It’s been a pretty adorable week here in the library. We like to think that we maintain a certain level of cute/quirky/fun in the library, but this week we were off the charts. You may have noticed all the bright polka dots all over the library the last couple of days… but why? First, let’s go over some of the other fun stuff we had going on on this side of campus. Here’s your week in review!
At the beginning of the week we served up some delightful cups of tea (Ms. Nellis and her Minion were happy to share a cup). She also brought in her History 9 classes this week to do research for an ancient American culture project, where students compared and contrasted other ancient cultures that they’ve studied so far.
Wednesday we had our monthly book club, where we discussed a variety of genres and authors and a few exciting new titles we’ve added to the library collection. Oh yeah, and we had brownies and hot apple cider. Because that’s how we roll.
And finally…the reason the library was especially adorable this week: we hosted a celebratory baby shower for Ying, our Breakthrough Program Coordinator, as she and her husband Peter are adding a sweet little addition to their family. We polka-dotted the library and enjoyed a lot of ooo‘s and ahhh’s over the amazingly cute Cal Bears banner that Carol made. We want a thousand of them for future use. Just saying.
On Wednesday we had a nice crowd for our lovely lunch time book club, with brownies and hot apple cider to fuel the discussions.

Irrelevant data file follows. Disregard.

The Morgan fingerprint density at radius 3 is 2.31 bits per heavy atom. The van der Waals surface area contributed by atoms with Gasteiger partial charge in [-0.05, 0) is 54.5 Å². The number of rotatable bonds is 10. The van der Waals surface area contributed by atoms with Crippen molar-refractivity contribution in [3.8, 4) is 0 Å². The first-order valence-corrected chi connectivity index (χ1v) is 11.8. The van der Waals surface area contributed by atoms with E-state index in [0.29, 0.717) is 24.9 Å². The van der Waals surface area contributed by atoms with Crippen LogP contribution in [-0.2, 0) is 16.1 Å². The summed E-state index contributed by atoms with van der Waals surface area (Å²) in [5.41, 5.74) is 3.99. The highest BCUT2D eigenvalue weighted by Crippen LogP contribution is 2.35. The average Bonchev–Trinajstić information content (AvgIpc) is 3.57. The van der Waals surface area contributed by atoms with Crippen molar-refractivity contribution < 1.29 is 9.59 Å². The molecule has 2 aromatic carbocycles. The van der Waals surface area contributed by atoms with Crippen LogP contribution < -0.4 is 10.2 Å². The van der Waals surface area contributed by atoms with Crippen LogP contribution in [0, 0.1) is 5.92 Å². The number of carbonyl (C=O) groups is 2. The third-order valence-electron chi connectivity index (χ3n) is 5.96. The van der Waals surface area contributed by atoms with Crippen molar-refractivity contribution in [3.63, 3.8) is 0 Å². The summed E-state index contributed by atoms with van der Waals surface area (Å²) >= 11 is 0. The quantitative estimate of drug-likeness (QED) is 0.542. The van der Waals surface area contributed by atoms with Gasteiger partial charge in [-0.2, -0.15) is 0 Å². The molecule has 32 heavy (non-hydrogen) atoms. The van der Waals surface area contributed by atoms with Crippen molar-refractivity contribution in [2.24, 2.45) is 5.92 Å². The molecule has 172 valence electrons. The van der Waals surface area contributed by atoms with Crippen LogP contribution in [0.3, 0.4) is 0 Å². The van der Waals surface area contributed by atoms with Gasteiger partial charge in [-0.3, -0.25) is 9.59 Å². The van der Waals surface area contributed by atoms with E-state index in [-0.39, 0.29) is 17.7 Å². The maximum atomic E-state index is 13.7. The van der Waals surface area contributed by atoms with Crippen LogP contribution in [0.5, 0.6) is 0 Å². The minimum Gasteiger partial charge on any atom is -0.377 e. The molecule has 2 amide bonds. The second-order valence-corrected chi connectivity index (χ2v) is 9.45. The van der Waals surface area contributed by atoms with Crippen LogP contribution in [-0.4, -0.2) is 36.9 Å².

Ms. Melinson was excited to share Bellweather Rhapsody, a book that she started reading over summer and didn’t really get into until recently—but she reached a point where the book was so compelling that she had to finish it immediately! She also mentioned our current display in the library featuring Book List Editor’s Choice winners for 2016. We have a considerable amount of these books in our collection, and more on the way!
We talked about a few of the new books we’ve added to the collection in the past few days, and one of them was recommended by our very own Josh F.: Thing Explainer: Complicated Stuff in Simple Words. Josh appreciated the funny nature of this book, and everyone agreed that it was delightful in its whimsy and a fantastic resource for learning otherwise complicated science.
This month’s book club featured a variety of topics spanning across various genres, from the sci-fi/horror world of Welcome to Night Vale, to the beautiful scenic descriptions of the western US in The Whistling Season, to coming of age novels like She’s Come Undone. Amelia recommended Americanah by Chimamanda Ngozi Adichie, the author of We Should All Be Feminists. Ms. Melinson mentioned an amazing TED Talk the author gave about writing about her own culture. Check out the talk below! And also check out our Goodreads page for a list of all titles recommended during book club.
What a busy week we had in the library! On Monday the Glass Knife had a writing contest during lunch (and your narrator can confirm that these were some of the best-ever entries!), and on Tuesday during lunch Ms. Melinson served up some tasty desserts to accompany her advisory gathering.
Wednesday and Thursday we had the MS Book Club Elective class come in to check out books, as well as Ms. Little’s English class to snag some literary classics for a project. We checked back with one of the classes on Friday and caught them in the act of reading! We were very proud.
Ms. Nellis’ 9th Grade History classes visited on Friday to begin research for their Ancient Civilizations projects. Between all the classes, we had a pancake frenzy going on outside! Check out Ms. J in the photo above slinging some tasty pancakes and rocking the coolest apron we’ve seen in a long time.